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Power Rankings

Baltimore City Power Rankings

Ray Lewis, Terps, General Assembly, Speed Cameras, and Pat McDonough.

Photo: Illustrations by Alex Fine, License: N/A

Illustrations by Alex Fine


 

1 Ray Lewis

Peerless No. 52 was all class in his goodbye to Baltimore, from the timing of his announcement—no endless off-season wondering a la Brett Favre—to his Cal-esque lap around M&T Bank Stadium after the win over the Colts. Let’s hope Ray’s last ride goes on for at least two more games, getting him to the Super Bowl in New Orleans.

2 Terps

And yet, while we’ve all been toasting the Ravens’ success, the hard-court Terps are out there ensuring sports fans have something to cheer for whenever football season ends: The women are No. 8 in national polls, and the men have quietly won 13 straight games, including a 91-71 drubbing of Virginia Tech in the ACC opener. Think we can get sophomore standout Alex Len to do the Squirrel?

3 General Assembly

As the state legislature returns for its 90-day session, it can’t help but improve on last year’s, which ended in total chaos that was only resolved after two contentious special sessions. This year, O’Malley and the Dem majority seem poised to tackle another ambitious agenda, including ending the death penalty and increasing gun restrictions. Come on, Annapolis, you’re better than Washington. Get ’er done.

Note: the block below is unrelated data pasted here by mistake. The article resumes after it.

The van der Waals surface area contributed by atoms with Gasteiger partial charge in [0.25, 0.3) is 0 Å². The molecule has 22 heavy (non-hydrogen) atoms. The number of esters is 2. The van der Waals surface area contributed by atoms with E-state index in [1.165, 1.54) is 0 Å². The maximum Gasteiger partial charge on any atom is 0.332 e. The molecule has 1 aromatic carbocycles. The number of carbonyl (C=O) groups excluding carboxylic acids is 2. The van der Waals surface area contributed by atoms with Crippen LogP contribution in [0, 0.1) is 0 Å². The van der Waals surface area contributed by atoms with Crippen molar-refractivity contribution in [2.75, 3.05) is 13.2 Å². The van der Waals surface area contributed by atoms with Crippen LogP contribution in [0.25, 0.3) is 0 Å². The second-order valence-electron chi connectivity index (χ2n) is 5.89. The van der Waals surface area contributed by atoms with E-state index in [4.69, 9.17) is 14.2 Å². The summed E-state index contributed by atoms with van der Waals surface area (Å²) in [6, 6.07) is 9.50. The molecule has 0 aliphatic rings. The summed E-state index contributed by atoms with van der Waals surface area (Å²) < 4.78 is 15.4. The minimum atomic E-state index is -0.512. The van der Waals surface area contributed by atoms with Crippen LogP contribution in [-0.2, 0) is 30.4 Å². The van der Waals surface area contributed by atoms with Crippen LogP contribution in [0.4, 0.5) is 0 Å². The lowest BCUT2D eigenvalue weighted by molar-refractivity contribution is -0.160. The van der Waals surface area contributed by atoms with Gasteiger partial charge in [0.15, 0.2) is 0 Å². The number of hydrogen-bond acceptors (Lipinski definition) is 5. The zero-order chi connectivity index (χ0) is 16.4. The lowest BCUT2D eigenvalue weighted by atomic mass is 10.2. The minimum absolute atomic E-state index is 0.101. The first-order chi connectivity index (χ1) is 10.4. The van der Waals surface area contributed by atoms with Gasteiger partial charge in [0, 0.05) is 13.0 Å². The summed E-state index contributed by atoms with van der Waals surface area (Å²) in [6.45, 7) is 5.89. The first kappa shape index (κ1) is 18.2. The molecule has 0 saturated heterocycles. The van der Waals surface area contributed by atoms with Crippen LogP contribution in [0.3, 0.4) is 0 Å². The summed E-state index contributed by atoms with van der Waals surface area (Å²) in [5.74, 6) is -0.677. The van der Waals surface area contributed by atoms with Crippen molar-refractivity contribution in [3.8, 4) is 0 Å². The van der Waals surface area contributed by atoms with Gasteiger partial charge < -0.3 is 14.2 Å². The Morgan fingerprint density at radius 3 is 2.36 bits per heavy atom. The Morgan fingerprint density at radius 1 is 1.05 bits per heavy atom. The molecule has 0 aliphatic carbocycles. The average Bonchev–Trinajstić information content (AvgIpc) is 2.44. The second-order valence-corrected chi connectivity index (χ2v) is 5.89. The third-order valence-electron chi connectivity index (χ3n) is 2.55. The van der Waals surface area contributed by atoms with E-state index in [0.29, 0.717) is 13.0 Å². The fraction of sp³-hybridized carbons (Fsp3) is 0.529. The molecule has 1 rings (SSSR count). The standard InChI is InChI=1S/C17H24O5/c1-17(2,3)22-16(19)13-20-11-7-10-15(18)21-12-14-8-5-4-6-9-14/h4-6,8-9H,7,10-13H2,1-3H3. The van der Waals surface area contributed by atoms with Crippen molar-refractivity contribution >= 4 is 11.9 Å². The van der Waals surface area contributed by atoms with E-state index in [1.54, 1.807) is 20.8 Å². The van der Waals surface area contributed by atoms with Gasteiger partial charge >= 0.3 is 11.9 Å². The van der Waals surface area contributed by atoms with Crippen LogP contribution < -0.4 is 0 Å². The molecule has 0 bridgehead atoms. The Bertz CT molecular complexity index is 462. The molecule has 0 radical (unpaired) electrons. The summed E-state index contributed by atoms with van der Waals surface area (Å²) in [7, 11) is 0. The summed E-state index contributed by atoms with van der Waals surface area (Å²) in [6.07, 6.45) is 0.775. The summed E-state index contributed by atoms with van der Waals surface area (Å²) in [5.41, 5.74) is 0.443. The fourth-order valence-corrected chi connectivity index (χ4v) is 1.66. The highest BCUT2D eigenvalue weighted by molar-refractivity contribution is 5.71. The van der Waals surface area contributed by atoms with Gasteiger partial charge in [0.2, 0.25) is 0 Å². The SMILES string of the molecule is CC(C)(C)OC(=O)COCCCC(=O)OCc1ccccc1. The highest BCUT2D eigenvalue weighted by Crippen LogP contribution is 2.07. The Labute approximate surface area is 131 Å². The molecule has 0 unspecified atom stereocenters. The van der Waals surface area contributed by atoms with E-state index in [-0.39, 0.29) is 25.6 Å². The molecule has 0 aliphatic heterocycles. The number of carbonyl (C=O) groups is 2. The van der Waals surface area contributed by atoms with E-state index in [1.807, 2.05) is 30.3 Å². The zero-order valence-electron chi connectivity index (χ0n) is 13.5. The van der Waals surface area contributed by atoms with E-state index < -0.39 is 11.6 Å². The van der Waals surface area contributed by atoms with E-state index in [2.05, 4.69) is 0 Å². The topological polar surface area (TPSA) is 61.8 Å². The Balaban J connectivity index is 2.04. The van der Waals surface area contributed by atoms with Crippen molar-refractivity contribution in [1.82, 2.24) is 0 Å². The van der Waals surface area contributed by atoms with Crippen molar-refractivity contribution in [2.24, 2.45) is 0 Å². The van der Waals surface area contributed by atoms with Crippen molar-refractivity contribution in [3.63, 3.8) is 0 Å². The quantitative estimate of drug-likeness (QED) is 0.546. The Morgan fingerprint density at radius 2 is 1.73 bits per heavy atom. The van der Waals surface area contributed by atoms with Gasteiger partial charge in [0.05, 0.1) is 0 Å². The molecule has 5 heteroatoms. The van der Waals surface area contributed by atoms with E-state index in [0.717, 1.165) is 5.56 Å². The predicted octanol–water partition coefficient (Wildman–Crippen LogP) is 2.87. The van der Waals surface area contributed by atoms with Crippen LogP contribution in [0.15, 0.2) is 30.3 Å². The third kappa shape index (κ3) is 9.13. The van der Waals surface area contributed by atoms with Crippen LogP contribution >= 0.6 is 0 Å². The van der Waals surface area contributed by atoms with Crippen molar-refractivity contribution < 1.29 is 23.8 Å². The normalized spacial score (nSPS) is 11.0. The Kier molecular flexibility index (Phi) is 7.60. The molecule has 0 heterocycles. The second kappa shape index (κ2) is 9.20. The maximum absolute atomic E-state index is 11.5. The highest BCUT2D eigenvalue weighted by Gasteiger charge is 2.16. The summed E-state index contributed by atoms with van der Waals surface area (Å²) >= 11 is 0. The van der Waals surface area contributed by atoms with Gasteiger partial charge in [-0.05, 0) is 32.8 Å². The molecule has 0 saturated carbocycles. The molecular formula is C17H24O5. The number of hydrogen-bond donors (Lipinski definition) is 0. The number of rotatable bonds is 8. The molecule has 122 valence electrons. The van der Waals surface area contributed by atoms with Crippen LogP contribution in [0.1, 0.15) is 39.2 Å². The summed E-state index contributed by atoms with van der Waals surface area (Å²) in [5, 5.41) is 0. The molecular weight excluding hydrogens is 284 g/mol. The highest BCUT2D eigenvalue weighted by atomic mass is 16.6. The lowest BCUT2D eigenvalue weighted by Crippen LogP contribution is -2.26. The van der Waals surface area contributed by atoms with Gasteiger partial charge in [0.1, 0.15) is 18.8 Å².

4 Speed Cameras

City police chief Anthony Batts is the latest to declare his displeasure with the faulty cameras, promising “dramatic” reform of the system. Some state legislators are promising to address the problems in the current legislative session. BCPR sits by, waiting to set its stack of violations alight—which would probably generate enough heat to power the city for a week.

5 Pat McDonough

The Republican delegate announced plans to introduce a bill “to prohibit newspapers and other publications from printing personal or private information about firearm owners,” going so far as to agree he was willing to “limit the First Amendment in order to protect the Second.” Sounds like he’s found a sensible place to begin the difficult discussion of violence, safety, and the mentally ill: newspapers. God help us all.

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